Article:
As a renaissance soul, I’ve built a life around my love of writing, theater, advocating, counseling, dance, music and language. Not to mention enduring a month long intensive at a Kung Fu Studio and coaching a kids’ cooking camp. I’ve ridden … Continue reading →
“It’s easier to see the beginning of things and harder to see the ends,” wrote Joan Didion. After six years of keeping one foot in New York, long after my time there had come to an end, I thought I’d share some tips of how to recognize the ends.
When you yell at a taxi driver like Dustin Hoffman’s character, Ratso Rizzo, in Midnight Cowboy.
When your doctor says your back pain may be the result of the 10lbs of stuff you haul around in your backpack from dusk to midnight.
When your boyfriend carries a beer inside a brown paper bag at 10 a.m. to have one for the “road” via subway on the way to the Coney Island music fest.
When you stare out from your high rise office window and wonder if the bike messenger has a more interesting job than you.
And, finally, when your relationship grows into a transaction.
I loved New York for all the reasons any wandering soul does. The energy radiating from the sidewalks. A city where both history is revered and the future is created. The ability to stroll street upon street passing thousands of people while still remaining anonymous. And then it ended. I bought real estate. And everything I loved about that city became about keeping and maintaining a piece of property. And then that’s all it became.
This week, I officially said goodbye to all that. Now it’s time to fall in love with a new place.
This past weekend I went with my mother, aunt, and our three orchids to the Botanical Gardens Orchid Care Clinic. There were nearly 16 of us in line to see the Orchid doctor, cradling our plants like a baby about to receive care. As we moved down the line, we exchanged tips on the best fertilizer or planting materials (apparently bark chips mixed with the styrofoam peanuts is the miracle fodder). One helpful lady advised on care tips – as well as a number to call – for leaving my mother’s orchids alone for three weeks as my parents embarked on an overseas vacation. For most, the doctor replanted their orchids into more fertile enviroments, because their current ones didn’t provide optimum care. Except for the one woman who brought in 8 orchid plants. You have too many plants for me to examine, the doctor explained. Conversely, my mother’s baby orchid had the perfect support system to bloom into a beautiful adult plant. Just keep doing what you’re doing. One woman’s plant was dotted with black spots, and was advised to put it to rest. It’s contracted a vascular disease. If you keep it near the other plants, they will die too. For mine, pictured above, the doctor advised the mother has sprouted a baby, but it’s under great stress to keep the baby alive. In 6 months, when the baby is ready to be on its own, the mother will die. Just keep the mother alive until then. Hmm.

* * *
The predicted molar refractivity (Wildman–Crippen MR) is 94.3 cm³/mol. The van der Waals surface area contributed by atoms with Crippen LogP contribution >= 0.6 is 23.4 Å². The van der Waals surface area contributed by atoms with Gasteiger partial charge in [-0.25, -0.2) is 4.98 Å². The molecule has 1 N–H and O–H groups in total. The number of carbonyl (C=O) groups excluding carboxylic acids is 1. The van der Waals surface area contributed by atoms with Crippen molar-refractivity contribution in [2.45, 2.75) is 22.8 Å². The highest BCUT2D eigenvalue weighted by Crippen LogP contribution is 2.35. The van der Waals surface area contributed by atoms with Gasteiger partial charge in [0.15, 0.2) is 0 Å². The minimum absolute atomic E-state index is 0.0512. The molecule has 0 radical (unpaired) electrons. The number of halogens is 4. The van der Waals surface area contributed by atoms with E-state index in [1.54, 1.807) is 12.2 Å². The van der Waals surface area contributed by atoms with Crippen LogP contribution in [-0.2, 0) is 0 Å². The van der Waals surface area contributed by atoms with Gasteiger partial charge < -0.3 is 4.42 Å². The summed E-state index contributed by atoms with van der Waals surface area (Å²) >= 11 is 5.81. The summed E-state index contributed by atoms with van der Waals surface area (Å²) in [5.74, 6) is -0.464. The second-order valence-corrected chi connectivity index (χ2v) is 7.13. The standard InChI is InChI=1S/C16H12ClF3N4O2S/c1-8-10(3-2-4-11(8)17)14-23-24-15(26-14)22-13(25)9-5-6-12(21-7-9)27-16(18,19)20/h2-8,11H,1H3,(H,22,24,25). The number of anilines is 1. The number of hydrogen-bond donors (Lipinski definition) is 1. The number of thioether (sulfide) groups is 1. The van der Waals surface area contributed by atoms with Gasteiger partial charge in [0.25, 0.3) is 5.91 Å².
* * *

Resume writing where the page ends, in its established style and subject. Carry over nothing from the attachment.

As many of my friends sift through voluminous summer camp brochures for their children, I too begin the daunting process of applying for the summer workshop. There are plenty; they are varied, and they are expensive. In writing, we have the Yale, (I’ve heard I can make … Continue reading →
Some writers write a novel in 30 days and others take several, even ten, years. It took me 4 years after Obama’s election in 2008. I was paid field staff in Georgia for the 2008 campaign and I began in January after the inauguration. I’ve published it just in time for Obama’s second inauguration. It took too long. Too much time to ruminate and sulk about where it wasn’t heading. Not enough time writing. (Please note that I also work three jobs–to be discussed in more detail later.) Perhaps had I written it within a year after the election, the New York agents would’ve snatched it up and had a bidding war among the publishers. Or at least that’s what one agent said. No matter what anyone says, timing is everything. Just like when you meet that person who challenges your mind and excites your heart, and then on the third date you learn he’s living in his parents’ basement after being laid off at his investment banking job awaiting seed money for his on-line porn/pizza and beer delivery platform. You say “next” because it may just take three years for the site to launch. Goldmine, perhaps. But who can wait? Wait, am I the guy living in the basement hatching a porn/pizza-beer delivery business in this analogy? Ok, I understand NY agent who had to pass on me. Well, my next novel, already begun, will be completed by the end of the year. First draft that is. First, shitty draft. Regardless, I hope you enjoyBattleground State if, for any reason, because it should give you hope the next time you volunteer for an effort that initially feels futile, like trying to win Georgia for the Democrats. Give it time because it won’t be. “Novels ought to have hope; at least, American novels ought to have hope. French novels don’t need to. We mostly win wars, they lose them. Of course, they did hide more Jews than many other countries, and this is a form of winning.”― Anne Lamott, Bird by Bird: Some Instructions on Writing and Life